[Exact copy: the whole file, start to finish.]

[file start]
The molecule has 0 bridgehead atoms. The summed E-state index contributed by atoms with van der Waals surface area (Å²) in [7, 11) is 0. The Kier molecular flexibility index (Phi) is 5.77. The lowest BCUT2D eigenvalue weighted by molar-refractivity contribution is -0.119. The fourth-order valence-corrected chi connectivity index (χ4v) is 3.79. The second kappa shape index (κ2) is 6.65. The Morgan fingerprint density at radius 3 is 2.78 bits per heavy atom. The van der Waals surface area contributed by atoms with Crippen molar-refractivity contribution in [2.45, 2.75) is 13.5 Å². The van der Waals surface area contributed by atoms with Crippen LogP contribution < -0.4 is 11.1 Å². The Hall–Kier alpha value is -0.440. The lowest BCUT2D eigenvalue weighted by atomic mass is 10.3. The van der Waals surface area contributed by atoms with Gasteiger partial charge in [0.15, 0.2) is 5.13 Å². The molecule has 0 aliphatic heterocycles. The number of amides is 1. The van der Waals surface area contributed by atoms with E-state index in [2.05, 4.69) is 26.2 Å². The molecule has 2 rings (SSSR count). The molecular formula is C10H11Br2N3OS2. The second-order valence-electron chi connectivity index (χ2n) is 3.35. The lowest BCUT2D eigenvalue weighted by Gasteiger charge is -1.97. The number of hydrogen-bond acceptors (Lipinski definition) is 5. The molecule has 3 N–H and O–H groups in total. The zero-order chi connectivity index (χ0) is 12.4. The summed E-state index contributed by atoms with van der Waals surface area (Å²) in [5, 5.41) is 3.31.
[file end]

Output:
The molecule has 0 bridgehead atoms. The summed E-state index contributed by atoms with van der Waals surface area (Å²) in [7, 11) is 0. The Kier molecular flexibility index (Phi) is 5.77. The lowest BCUT2D eigenvalue weighted by molar-refractivity contribution is -0.119. The fourth-order valence-corrected chi connectivity index (χ4v) is 3.79. The second kappa shape index (κ2) is 6.65. The Morgan fingerprint density at radius 3 is 2.78 bits per heavy atom. The van der Waals surface area contributed by atoms with Crippen molar-refractivity contribution in [2.45, 2.75) is 13.5 Å². The van der Waals surface area contributed by atoms with Crippen LogP contribution < -0.4 is 11.1 Å². The Hall–Kier alpha value is -0.440. The lowest BCUT2D eigenvalue weighted by atomic mass is 10.3. The van der Waals surface area contributed by atoms with Gasteiger partial charge in [0.15, 0.2) is 5.13 Å². The molecule has 0 aliphatic heterocycles. The number of amides is 1. The van der Waals surface area contributed by atoms with E-state index in [2.05, 4.69) is 26.2 Å². The molecule has 2 rings (SSSR count). The molecular formula is C10H11Br2N3OS2. The second-order valence-electron chi connectivity index (χ2n) is 3.35. The lowest BCUT2D eigenvalue weighted by Gasteiger charge is -1.97. The number of hydrogen-bond acceptors (Lipinski definition) is 5. The molecule has 3 N–H and O–H groups in total. The zero-order chi connectivity index (χ0) is 12.4. The summed E-state index contributed by atoms with van der Waals surface area (Å²) in [5, 5.41) is 3.31.